3. Dale Whittaker, Provost Forum, Student Success, presentation slides, February 13, 2017, https://ucf.hosted.panopto.com/Panopto/Pages/Viewer.aspx?id=0b408d62-fc2a-434c-87de-5ee1a0a05bf5 [accessed 14 December 2019].

4. Board of Governors, State University System of Florida, “Florida Board of Governors Performance Funding Allocation, 2016–2017,” available online at https://www.flbog.edu/wp-content/uploads/Allocation-Year-3-2016-17-Revised-6_30_16.pdf [accessed 20 June 2019].

5. UCF Institutional Knowledge Management, “Student Success Rates by Cohort Year: FTIC,” available online at https://ikm.ucf.edu/facts-and-reports/interactive-facts/retention-graduation-2/ [accessed 13 October 2019]. This graph indicates that 89.6 percent of 2016/2017 first-time college students (those who enter as freshmen) were retained, and 84.2 percent of those students were still active students at the end of the second year, for a 5.4 percent attrition rate.

6. Association of College and Research Libraries (ACRL), The Value of Academic Libraries: A Comprehensive Research Review and Report, researched by Megan Oakleaf (Chicago, IL: ACRL, 2010), available online at www.ala.org/acrl/sites/ala.org.acrl/files/content/issues/value/val_report.pdf [accessed 15 September 2019].

7. Association of College and Research Libraries, ACRL Research Planning and Review Committee, Environmental Scan 2017, available online at www.ala.org/acrl/sites/ala.org.acrl/files/content/publications/whitepapers/EnvironmentalScan2017.pdf [accessed 13 June 2019].

8. Christine Wolff-Eisenberg, Ithaka S+R US Library Survey 2016, available online at https://sr.ithaka.org/wp-content/uploads/2017/03/SR_Report_Library_Survey_2016_04032017.pdf [accessed 13 June 2019].

9. Wolff-Eisenberg, Ithaka S+R US Library Survey 2016, 3–4.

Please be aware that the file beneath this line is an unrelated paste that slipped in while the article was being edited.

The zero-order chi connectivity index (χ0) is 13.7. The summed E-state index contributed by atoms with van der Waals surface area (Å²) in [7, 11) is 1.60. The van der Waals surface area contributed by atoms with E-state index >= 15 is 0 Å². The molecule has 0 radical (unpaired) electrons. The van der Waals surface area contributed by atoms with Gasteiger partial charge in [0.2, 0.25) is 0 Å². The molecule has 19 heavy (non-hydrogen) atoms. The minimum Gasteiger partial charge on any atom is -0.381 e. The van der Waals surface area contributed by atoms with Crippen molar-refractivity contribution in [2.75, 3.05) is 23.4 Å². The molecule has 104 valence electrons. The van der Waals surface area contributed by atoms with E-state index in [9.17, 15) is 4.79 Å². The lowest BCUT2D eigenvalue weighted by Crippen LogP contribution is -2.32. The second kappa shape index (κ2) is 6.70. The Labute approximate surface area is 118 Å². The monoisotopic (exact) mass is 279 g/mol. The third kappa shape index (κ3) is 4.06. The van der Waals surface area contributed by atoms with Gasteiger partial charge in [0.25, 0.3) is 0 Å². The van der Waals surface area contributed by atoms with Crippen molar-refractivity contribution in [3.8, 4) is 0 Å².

10. Andrew Asher, Evaluating the Effect of Course-Specific Library Instruction on Student Success (Bloomington, 2017), 1, available online at https://scholarworks.iu.edu/dspace/handle/2022/21277 [accessed 13 June 2019]; Elizabeth L. Black and Sarah Anne Murphy, “The Out Loud Assignment: Articulating Library Contributions to First-Year Student Success,” Journal of Academic Librarianship 43 no. 5 (2017): 410, https://doi.org/10.1016/j.acalib.2017.06.008; Joni Blake et al., “The Impact of Information Literacy Instruction on Student Success: A Multi-Institutional Investigation and Analysis,” Central University Libraries Research 13 (2017): 6, available online at https://scholar.smu.edu/libraries_cul_research/13 [accessed 7 October 2019]; Melissa Bowles-Terry, “Library Instruction and Academic Success: A Mixed-Methods Assessment of a Library Instruction Program,” Evidence Based Library and Information Practice 7, no. 1 (2012): 83, https://doi.org/10.18438/B8PS4D; Felly Chiteng Kot and Jennifer L. Jones, “The Impact of Library Resource Utilization on Undergraduate Students’ Academic Performance: A Propensity Score Matching Design,” College & Research Libraries 76, no. 5 (2015): 570, https://doi.org/10.5860/crl.76.5.566; Jean Marie Cook, “A Library Credit Course and Student Success Rates: A Longitudinal Study,” College & Research Libraries 75, no. 3 (2014): 274, https://doi.org/10.5860/crl12-424; Priscilla Coulter, Susan Clarke, and Carol Scamman, “Course Grade as a Measure of the Effectiveness of One-Shot Information Literacy Instruction,” Public Services Quarterly 3, no. 1 (2007): 148, https://doi.org/10.1300/J295v03n01_08; Ula Gaha, Suzanne Hinnefeld, and Catherine Pellegrino, “The Academic Library’s Contribution to Student Success: Library Instruction and GPA,” College & Research Libraries 79, no. 6 (2018): 741, https://doi.org/10.5860/crl.79.6.737; Laura W. Gariepy, Bettina Peacemaker, and Valeriana Colon, “Stop Chasing Unicorns: Setting Reasonable Expectations for the Impact of Library Instruction Programs (and Other Library Services) on Student Success,” Performance Measurement and Metrics 18, no. 2 (2017): 104, https://doi.org10.1108/PMM-05-2017-0025; Dennis Krieb, “Assessing the Impact of Reference Assistance and Library Instruction on Retention and Grades Using Student Tracking Technology,” Evidence Based Library and Information Practice 13, no. 2 (2018): 6, https://doi.org/10.18438/eblip29402; Lisa Massengale, Pattie Piotrowski, and Devin Savage, “Identifying and Articulating Library Connections to Student Success,” College & Research Libraries 77, no. 2 (2016): 230, https://doi.org/10.5860/crl.77.2.227; Adam Murray, Ashley Ireland, and Jana Hackathorn, “The Value of Academic Libraries: Library Services as a Predictor of Student Retention,” College & Research Libraries 77, no. 5 (2016): 636, https://doi.org/10.5860/crl.77.5.631; Shane Nackerud et al., “Analyzing Demographics: Assessing Library Use Across the Institution,” portal: Libraries and the Academy 13, no. 2 (2013): 135, https://doi.org/10.1353/pla.2013.0017; Krista M. Soria, Jan Fransen, and Shane Nackerud, “The Impact of Academic Library Resources on Undergraduates’ Degree Completion,” College & Research Libraries 78, no. 6 (2017): 815, https://doi.org/10.5860/crl.78.6.812; Krista M. Soria, Jan Fransen, and Shane Nackerud, “Library Use and Undergraduate Student Outcomes: New Evidence for Students’ Retention and Academic Success,” portal: Libraries and the Academy 13, no. 2 (2013): 151, https://doi.org/10.1353/pla.2013.0010; Sara Davidson Squibb and Susan Mikkelsen, “Assessing the Value of Course-Embedded Information Literacy on Student Learning and Achievement,” College & Research Libraries 77, no. 2 (2016): 165, https://doi.org/10.5860/crl.77.2.164; Angie Thorpe et al., “The Impact of the Academic Library on Student Success: Connecting the Dots,” portal: Libraries and the Academy 16, no. 2 (2016): 377, https://doi.org/10.1353/pla.2016.0027; Jason M. Vance, Rachel Kirk, and Justin G. Gardner, “Measuring the Impact of Library Instruction on Freshmen Success and Persistence: A Quantitative Analysis,” Communications in Information Literacy 6, no. 1 (2012): 52; Shun Han Rebekah Wong and Dianne Cmor, “Measuring Association between Library Instruction and Graduation GPA,” College & Research Libraries 72, no. 5 (2011): 464, https://doi.org/10.5860/crl-151.